Australian Football Celebrating the history of the great Australian game


Key Facts

Full name
Laurence Dwyer

Known as
Laurie Dwyer

Twinkle Toes

6 November 1938

17 October 2016 (aged 77)

Age at first & last AFL game
First game: 17y 202d
Last game: 31y 282d

Height and weight
Height: 173 cm
Weight: 65 kg

Senior clubs
North Melbourne

Jumper numbers
North Melbourne: 27

Family links
Leo Dwyer (Father)David Dwyer (Son)Anthony Dwyer (Son)Andrew Underwood (Son-in-law)

Laurie Dwyer

ClubLeagueCareer spanGamesGoalsAvgWin %AKIAHBAMKBV
North MelbourneV/AFL1956-1958, 1960-1964, 1966-1970201340.1735%18.392.892.85115
Total1956-1958, 1960-1964, 1966-1970201340.1735%18.392.892.85115

Pre 1965 stats are for selected matches only

AFL: 6,702nd player to appear, 620th most games played, 2,682nd most goals kickedNorth Melbourne: 477th player to appear, 32nd most games played, 175th most goals kicked

Nicknamed "Twinkle Toes" because of his pre-eminence as a ballroom dancer, Laurie Dwyer could equally have earned that the same moniker through the fancy footwork he displayed in a fine 201-game career at North Melbourne between 1956 and 1970. Dwyer's game total would have been far greater had not a back injury sustained in a workplace mishap robbed him of two full seasons on the field.

Recruited locally from North Colts, Dwyer became a regular fixture on the wing at Arden Street from the moment he made his debut as a 17-year-old against South Melbourne in round seven, 1956. He played every other match in that season, claiming the runner-up place in the club's best and fairest award.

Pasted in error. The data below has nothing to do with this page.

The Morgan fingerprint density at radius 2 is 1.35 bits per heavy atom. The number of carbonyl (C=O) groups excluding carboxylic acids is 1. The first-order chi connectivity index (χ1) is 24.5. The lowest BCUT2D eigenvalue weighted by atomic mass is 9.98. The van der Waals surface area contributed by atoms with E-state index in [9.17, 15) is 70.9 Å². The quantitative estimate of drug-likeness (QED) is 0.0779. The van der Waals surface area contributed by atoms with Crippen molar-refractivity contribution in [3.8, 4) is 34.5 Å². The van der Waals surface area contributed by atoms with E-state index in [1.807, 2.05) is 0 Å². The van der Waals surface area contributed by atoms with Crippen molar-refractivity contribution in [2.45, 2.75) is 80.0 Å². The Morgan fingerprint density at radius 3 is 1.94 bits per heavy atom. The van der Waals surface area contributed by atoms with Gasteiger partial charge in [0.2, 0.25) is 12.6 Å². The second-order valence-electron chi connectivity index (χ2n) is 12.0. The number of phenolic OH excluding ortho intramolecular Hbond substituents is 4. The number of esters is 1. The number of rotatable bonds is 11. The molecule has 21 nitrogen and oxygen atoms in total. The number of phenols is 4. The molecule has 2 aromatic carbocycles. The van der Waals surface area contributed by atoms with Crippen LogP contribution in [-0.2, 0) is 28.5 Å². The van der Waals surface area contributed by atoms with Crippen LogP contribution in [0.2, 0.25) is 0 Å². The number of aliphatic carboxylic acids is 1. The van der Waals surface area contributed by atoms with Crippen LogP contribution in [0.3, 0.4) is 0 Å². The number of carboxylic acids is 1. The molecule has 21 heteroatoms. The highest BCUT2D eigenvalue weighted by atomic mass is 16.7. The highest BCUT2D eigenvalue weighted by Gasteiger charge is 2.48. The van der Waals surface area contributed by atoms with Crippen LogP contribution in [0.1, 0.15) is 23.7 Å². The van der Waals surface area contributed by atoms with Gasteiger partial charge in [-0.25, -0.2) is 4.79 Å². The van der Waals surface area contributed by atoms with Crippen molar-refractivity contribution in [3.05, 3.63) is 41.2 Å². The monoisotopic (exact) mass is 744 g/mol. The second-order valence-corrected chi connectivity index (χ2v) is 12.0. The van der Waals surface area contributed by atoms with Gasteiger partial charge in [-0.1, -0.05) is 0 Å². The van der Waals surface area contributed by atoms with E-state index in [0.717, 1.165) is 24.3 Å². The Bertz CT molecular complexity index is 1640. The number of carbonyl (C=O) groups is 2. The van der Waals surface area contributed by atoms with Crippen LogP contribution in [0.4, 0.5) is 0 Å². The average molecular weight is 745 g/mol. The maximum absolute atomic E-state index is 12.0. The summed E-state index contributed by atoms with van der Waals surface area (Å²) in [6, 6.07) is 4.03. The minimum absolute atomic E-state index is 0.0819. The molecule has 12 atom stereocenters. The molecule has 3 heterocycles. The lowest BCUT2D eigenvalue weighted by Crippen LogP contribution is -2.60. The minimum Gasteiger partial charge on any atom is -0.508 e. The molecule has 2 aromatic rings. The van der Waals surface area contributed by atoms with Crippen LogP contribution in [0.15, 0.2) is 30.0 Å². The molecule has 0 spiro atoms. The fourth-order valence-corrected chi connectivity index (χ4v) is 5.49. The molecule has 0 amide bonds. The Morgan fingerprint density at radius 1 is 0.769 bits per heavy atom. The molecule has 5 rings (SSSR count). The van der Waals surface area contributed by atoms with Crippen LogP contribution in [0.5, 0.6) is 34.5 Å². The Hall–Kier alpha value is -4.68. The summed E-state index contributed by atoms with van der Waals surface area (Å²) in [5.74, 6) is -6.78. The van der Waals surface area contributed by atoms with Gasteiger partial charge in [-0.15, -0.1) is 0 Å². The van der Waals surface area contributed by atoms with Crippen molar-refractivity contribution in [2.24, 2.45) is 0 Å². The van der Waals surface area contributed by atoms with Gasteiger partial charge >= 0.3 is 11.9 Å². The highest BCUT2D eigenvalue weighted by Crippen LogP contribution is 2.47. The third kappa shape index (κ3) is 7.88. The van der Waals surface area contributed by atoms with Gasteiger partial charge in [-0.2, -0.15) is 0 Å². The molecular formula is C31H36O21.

Dwyer went from strength to strength over the following two years, and was a vital part in North rise to the finals in 1958. The Shinboners lost the Preliminary Final that year by 20 points to eventual premier Collingwood, and prior to the start of the following year, Dwyer injured his back at work to the extent that he missed the entire 1959 season. 

The 1960 season saw come back better than ever and he finished third in that year's Brownlow Medal count, despite the Kangaroos winning just five games and finishing a lowly 11th on the ladder. While North was largely unsuccessful, consistent seasons followed for Dwyer in 1961 (a year which saw him win the best and fairest and finish second in the Brownlow Medal), 1962 and 1963 before his back problems intervened once more, forcing him to miss several games in 1964 and another full season in 1965.

Dwyer returned to the playing field early in the 1966 season and immediately found the form that had made him star. In 1967, despite missing the start of the season with a wrist injury, Dwyer again placed second in the Brownlow Medal and claimed his second club best and fairest award. He received another setback in late 1969 when he contracted glandular fever, the illness keeping him from playing until late in 1970. He returned to play a final six games late in that year, playing his 200th game in the penultimate round of the season.

Dwyer's career came to an end at the close of that season, his wonderful skill across 201 games later earning him a deserving place on the wing in North Melbourne's Team of the Century. Dwyer's father Leo was a Shinboner stalwart in the 1920s and 1930s, while his sons David and Anthony carved out useful career with the Kangaroos. 

Laurie Dwyer passed away in 2016 at age 77.

Author - Andrew Gigacz


Encyclopedia of Australian Footballers, Wikipedia


* Behinds calculated from the 1965 season on.
+ Score at the end of extra time.